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Find out about this common condition – which affects one in 10 UK women – that’s still a mystery to many
Many of us have experienced cramping and just a general feeling of yuckiness around the time that our period starts. Period pains are unfortunately a normal and common part of the menstrual cycle which most women experience at some point in their lives.
Now imagine when that time of the month rolls around, experiencing not just cramps but bent-double, severe period pain, diarrhoea, bloating and fatigue. For those women with endometriosis, unfortunately there’s no need to imagine. These symptoms are a reality.
In the UK, it’s the second most common gynaecological condition and affects an estimated one in 10 women of reproductive age
Not only tricky to pronounce, endometriosis (en-doh–me–tree–oh–sis FYI) is a condition that’s difficult to understand and diagnose. In the UK, it’s the second most common gynaecological condition and affects an estimated one in 10 women of reproductive age.
If you’ve never heard of the condition before, you’re not alone. Despite it affecting so many women, it’s still largely misunderstood and is often either passed off as extreme period pain or misdiagnosed as another condition.
Endometriosis is a condition where tissue that’s similar to the womb lining (the endometrium), starts to grow in other places in the body such as the ovaries, fallopian tubes, bowel and bladder. This tissue behaves as it would do normally in the womb, thickening, breaking down and bleeding during the menstrual cycle. Because there’s no way for this tissue to leave the body, it can irritate surrounding tissues and cause inflammation, pain and scarring.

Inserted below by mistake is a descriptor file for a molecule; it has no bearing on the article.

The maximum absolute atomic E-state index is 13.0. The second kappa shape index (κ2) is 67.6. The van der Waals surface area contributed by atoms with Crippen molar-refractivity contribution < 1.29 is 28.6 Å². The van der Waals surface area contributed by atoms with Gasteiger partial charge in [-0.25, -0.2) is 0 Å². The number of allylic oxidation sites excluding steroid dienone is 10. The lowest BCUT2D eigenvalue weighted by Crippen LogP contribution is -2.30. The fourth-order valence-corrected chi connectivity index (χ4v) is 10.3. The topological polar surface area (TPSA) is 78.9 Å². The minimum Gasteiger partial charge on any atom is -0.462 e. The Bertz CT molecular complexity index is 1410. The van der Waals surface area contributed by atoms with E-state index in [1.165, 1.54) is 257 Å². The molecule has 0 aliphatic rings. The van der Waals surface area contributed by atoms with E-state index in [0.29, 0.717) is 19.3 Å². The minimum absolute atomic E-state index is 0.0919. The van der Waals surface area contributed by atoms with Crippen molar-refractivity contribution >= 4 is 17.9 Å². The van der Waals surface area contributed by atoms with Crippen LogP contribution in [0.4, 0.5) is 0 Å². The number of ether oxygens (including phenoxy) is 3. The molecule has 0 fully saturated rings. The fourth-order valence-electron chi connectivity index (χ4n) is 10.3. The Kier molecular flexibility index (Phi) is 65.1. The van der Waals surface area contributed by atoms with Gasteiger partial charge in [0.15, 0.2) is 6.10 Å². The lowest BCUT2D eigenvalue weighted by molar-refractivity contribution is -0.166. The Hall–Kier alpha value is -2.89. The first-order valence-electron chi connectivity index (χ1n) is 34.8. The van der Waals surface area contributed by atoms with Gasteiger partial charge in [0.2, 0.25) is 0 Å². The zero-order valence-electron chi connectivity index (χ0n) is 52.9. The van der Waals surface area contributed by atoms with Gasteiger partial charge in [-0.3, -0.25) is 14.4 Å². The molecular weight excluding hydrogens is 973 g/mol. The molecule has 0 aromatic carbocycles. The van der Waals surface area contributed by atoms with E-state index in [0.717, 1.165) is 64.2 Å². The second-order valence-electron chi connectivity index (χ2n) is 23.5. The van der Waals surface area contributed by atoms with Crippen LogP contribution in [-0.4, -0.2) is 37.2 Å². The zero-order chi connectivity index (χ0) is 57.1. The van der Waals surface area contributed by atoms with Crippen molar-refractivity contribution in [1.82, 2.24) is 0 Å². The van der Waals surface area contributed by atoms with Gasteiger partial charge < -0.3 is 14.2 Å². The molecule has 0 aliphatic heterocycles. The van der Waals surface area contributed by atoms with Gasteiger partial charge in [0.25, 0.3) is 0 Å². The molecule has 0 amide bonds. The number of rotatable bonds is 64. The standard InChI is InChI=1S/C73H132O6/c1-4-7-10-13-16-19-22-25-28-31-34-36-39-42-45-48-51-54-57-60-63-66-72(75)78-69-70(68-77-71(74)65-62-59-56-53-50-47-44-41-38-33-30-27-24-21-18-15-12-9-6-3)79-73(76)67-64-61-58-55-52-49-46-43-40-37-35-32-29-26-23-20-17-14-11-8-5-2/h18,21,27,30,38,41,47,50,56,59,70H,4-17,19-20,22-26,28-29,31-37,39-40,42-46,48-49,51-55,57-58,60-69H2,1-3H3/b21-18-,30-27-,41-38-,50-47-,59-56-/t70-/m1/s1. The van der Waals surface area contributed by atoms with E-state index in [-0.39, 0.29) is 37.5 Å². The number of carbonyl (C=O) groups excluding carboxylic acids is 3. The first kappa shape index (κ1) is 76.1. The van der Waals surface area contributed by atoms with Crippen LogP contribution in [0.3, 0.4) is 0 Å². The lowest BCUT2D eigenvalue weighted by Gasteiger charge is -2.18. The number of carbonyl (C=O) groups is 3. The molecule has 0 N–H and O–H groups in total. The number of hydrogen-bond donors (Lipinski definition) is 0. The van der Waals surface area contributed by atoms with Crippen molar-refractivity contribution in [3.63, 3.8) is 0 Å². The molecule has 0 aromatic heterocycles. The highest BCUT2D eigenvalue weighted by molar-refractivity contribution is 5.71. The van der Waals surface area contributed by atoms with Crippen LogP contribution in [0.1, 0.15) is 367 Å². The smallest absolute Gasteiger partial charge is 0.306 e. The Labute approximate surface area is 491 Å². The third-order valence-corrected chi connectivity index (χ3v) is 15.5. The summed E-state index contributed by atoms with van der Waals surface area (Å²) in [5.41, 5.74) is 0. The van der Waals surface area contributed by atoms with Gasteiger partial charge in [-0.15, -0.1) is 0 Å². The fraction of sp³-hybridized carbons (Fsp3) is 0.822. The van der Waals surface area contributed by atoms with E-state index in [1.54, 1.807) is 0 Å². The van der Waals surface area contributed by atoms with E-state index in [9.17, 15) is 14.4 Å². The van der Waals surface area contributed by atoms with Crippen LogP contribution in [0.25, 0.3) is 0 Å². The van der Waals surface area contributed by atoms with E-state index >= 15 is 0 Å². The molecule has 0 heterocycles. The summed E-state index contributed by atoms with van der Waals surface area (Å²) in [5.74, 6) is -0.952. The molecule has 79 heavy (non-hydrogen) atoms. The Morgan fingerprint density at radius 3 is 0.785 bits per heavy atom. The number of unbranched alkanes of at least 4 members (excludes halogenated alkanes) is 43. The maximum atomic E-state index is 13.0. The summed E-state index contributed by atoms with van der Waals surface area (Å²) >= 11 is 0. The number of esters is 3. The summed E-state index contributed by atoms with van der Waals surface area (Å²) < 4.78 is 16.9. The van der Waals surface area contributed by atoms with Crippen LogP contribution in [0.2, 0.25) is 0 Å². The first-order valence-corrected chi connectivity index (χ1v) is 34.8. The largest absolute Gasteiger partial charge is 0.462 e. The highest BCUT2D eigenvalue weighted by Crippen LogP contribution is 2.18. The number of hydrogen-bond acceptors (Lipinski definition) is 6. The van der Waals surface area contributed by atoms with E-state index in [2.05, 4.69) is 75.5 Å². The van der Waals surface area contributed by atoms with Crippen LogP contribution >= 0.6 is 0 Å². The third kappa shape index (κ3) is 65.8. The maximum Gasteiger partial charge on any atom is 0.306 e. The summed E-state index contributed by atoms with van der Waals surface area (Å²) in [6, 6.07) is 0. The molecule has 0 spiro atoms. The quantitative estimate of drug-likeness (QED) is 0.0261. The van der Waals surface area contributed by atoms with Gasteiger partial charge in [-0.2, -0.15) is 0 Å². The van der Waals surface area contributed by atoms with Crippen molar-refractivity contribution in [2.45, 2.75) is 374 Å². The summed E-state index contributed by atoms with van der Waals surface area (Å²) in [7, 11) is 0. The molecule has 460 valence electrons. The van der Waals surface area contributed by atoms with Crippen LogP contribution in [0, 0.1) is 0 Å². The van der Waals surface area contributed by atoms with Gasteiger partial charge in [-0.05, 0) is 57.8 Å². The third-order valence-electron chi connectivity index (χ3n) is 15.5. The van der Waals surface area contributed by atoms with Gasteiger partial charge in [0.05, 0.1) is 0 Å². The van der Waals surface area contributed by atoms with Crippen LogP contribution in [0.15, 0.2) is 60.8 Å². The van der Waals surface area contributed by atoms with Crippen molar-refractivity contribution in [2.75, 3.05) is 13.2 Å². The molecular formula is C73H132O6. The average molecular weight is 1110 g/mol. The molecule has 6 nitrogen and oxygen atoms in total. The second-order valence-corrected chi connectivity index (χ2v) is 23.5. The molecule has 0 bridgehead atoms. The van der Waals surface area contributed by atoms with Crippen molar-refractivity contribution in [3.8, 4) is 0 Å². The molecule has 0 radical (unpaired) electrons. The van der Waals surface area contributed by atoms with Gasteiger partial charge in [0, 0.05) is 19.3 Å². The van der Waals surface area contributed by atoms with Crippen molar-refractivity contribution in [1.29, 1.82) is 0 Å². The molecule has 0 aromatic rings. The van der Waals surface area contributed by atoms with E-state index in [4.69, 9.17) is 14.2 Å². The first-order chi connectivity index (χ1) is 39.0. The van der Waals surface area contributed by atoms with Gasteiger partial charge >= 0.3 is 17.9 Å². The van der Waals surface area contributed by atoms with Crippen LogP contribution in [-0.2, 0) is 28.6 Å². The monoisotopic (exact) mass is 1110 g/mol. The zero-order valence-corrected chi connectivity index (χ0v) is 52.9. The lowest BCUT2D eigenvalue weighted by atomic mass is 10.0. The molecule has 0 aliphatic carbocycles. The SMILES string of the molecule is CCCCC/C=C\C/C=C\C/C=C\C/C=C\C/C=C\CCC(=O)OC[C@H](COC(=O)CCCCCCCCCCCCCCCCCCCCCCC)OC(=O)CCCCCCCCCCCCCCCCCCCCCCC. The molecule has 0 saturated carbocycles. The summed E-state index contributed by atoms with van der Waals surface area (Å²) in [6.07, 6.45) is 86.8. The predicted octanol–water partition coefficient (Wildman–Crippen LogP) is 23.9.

The exact cause of endometriosis is unknown, but several theories have been suggested to try and explain the cause:
Endometriosis tends to run in families and affects people of certain ethnic groups more than others.
During your period, menstrual blood containing endometrial cells can flow backwards through the fallopian tubes instead of leaving the body as a period. The endometrial cells can then stick to the surfaces of organs in your abdomen and grow.
Endometrial cell transport
If endometrial cells get into the bloodstream, they can be transported around the body.
It’s likely that endometriosis is caused by a combination of different factors.
What are the symptoms of endometriosis?
Endometriosis symptoms vary from person to person. While some women are badly affected, others may have no noticeable symptoms at all. The severity of symptoms often depends on where in the body the abnormal tissue is. Although they can be different for everyone, common symptoms include:
• Pain in your lower stomach or back – usually worse during your period
• Painful, heavy or irregular periods
• Period pain that stops you doing your normal activities
• Pain during or after sex
• Pain when going to the toilet during your period
• Feeling sick, being constipated, or having diarrhoea during your period
• Difficulty getting pregnant
How is endometriosis diagnosed?
Endometriosis can be hard to diagnose as it can be mistaken for other conditions that have similar symptoms. These include pelvic inflammatory disease (PID), ovarian cysts and irritable bowel syndrome (IBS), a condition that causes diarrhoea, constipation and stomach pains.
If you are experiencing symptoms, you may find it helpful to keep a diary to track them over time throughout your cycle. If you’re worried, speak to your GP. They’ll be able to chat with you about your symptoms and discuss your next steps. They may refer you to a gynaecologist to carry out a pelvic exam or an ultrasound.
A minor surgical procedure known as a laparoscopy is currently the only way to identify and diagnose endometriosis. Although there is no cure, symptoms can be managed with medications or surgery, depending on their severity.
It’s important to remember that endometriosis affects everyone differently and there are multiple options for treatment and pain management. So many things vary when it comes to this condition, so if you’re experiencing pain, don’t just pass it off as the norm. Speak with your GP.